Editor’s note: The following is written by Jessi Haish LaRue, submitted as a tribute to Barry Schrader, former Daily Chronicle editor, county historian and lifelong newspaperman who died Tuesday after a battle with pancreatic cancer. If you’d like to contribute to the Daily Chronicle’s ongoing homage to Schrader’s legacy, email Editor Kelsey Rettke at email@example.com
I first met Barry when I was a reporter at the Northern Star at Northern Illinois University. Barry was an eccentric, unique character that frequented the office, even stopping by with hot news tips. He was a legend to us kids, and an important presence in a newsroom full of tomorrow’s journalists.
As I wrote an in-depth story on DeKalb’s Annie Glidden mural, my Star coworkers lovingly teased that I would be DeKalb County’s next Barry Schrader. I hoped I could have half of his integrity, heart, and nose for news.
I briefly worked for the Daily Chronicle, and Barry was a helpful source. When I quit, he immediately took me under his wing. Although I was no longer in the daily news grind, he quickly asked me to be a columnist for his online news source, DeKalb County Life. I agreed without hesitation, as I saw the opportunity to build a friendship with someone who I sincerely admired. He became my mentor, and sent encouraging emails often.
I saw him in person at almost every one of my local history presentations. He would deeply listen to my presentation, then fire off questions at me during my Q&A. Always a journalist.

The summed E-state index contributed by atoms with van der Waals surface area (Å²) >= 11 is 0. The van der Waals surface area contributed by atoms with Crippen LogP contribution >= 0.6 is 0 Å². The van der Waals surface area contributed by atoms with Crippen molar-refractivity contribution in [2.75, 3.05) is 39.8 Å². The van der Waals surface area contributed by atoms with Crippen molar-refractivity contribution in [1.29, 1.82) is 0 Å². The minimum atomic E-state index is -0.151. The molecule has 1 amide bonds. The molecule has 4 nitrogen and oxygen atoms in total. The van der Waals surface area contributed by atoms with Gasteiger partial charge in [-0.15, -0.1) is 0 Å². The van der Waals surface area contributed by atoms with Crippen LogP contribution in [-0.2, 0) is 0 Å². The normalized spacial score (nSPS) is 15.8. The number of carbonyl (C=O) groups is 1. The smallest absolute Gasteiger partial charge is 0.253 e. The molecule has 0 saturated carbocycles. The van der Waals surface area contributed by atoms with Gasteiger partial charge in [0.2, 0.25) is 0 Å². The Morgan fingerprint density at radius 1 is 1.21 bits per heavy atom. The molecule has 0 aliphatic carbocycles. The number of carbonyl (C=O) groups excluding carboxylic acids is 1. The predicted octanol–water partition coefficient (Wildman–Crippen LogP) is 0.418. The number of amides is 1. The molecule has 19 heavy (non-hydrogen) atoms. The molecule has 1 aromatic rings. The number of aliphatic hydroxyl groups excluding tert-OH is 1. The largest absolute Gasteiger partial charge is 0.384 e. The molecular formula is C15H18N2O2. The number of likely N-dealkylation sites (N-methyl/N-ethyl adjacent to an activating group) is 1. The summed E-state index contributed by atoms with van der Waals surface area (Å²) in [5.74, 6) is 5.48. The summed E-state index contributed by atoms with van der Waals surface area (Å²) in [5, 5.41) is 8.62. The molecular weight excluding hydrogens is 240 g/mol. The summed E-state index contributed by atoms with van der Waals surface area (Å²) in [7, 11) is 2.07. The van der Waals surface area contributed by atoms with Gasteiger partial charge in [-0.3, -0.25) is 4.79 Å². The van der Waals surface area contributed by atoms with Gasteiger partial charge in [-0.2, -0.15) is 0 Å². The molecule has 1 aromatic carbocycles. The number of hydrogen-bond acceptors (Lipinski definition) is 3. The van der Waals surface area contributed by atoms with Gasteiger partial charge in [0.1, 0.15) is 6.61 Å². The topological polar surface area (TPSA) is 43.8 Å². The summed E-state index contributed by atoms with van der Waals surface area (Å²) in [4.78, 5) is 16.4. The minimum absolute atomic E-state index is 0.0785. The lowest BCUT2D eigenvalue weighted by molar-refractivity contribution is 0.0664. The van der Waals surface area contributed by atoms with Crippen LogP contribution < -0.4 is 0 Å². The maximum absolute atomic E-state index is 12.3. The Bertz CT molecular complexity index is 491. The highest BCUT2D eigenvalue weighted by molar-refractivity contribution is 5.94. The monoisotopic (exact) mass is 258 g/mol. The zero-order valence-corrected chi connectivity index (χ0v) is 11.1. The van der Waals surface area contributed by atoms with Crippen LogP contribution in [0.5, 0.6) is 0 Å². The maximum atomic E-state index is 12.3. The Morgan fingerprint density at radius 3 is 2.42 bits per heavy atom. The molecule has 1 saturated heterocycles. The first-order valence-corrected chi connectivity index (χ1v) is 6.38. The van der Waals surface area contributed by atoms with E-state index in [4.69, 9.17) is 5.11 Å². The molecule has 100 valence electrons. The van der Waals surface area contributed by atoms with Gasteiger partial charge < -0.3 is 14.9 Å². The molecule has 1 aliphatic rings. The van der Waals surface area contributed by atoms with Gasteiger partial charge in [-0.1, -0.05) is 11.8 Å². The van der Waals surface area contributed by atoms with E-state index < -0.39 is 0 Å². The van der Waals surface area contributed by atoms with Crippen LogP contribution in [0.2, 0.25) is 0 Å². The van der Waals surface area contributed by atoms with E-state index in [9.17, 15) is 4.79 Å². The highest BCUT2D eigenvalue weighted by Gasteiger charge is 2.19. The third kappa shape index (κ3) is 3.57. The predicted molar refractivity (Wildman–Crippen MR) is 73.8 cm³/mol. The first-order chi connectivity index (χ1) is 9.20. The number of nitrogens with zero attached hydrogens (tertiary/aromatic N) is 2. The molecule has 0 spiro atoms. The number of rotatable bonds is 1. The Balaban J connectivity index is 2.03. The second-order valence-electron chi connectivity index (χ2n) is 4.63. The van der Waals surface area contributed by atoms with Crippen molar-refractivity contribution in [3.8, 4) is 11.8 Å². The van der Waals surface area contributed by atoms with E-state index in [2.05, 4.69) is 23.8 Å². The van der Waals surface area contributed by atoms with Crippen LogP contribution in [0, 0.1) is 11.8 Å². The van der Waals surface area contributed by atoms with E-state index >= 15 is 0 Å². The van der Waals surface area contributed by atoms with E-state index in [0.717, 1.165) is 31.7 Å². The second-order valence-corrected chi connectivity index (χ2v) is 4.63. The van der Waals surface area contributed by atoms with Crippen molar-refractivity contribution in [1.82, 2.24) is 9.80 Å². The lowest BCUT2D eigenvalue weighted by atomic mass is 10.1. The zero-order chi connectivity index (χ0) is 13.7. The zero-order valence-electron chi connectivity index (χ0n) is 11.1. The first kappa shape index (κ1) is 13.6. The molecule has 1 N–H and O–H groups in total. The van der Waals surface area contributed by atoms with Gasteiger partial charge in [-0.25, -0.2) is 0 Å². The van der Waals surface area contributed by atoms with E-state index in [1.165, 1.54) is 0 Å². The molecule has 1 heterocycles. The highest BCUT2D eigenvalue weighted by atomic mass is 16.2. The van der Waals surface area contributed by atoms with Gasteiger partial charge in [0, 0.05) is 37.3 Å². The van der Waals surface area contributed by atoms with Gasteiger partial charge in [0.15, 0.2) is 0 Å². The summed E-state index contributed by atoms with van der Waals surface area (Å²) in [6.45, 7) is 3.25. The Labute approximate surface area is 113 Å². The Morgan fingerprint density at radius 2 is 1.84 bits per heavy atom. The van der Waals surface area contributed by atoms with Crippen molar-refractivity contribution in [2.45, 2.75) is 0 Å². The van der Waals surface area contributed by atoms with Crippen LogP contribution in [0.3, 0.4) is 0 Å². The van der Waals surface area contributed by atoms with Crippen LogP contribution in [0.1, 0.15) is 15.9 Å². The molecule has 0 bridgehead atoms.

Barry was the one who encouraged me to join the DeKalb County Historical Genealogical Society, because, as he put it, they could use some “young, fresh ideas.” Now I’m a board member of that fantastic group, and I owe it to Barry.
Just a few months ago, Barry called with a short, to-the-point message. He had pancreatic cancer. I needed to come over soon because he had some things to give me. I wasn’t sure what to expect, but I was there within a couple hours.
When I arrived, Barry took me to his office, and I couldn’t help but smile seeing his giant desk with thousands of loose sheets of paper, pens and notebooks. Always a journalist.
He started pulling books off of his shelves. “You’ll need this one, and this one,” he said, as he pulled DeKalb County history books from the shelf. “You’ll love this one,” he said as he handed me a Mike Royko book. He walked me through his house and even took framed photos and documents down off his walls. He handed them to me without a second thought. “This will be so helpful for your future presentations,” he said, as he yanked a giant DeKalb County map off the wall in a staircase.
He sent me home with four boxes of books. I drove home in tears, feeling miserable over the thought of losing Barry, as well as swelling pride, because he was sharing this huge part of his life with me. I was honored, and it was then that I swore that I’d always make him proud.
What a loss. My heart is broken, but Barry’s enthusiasm for life, and his unwavering pursuit of the story, will be my inspiration for years to come.
Source: The Daily Chronicle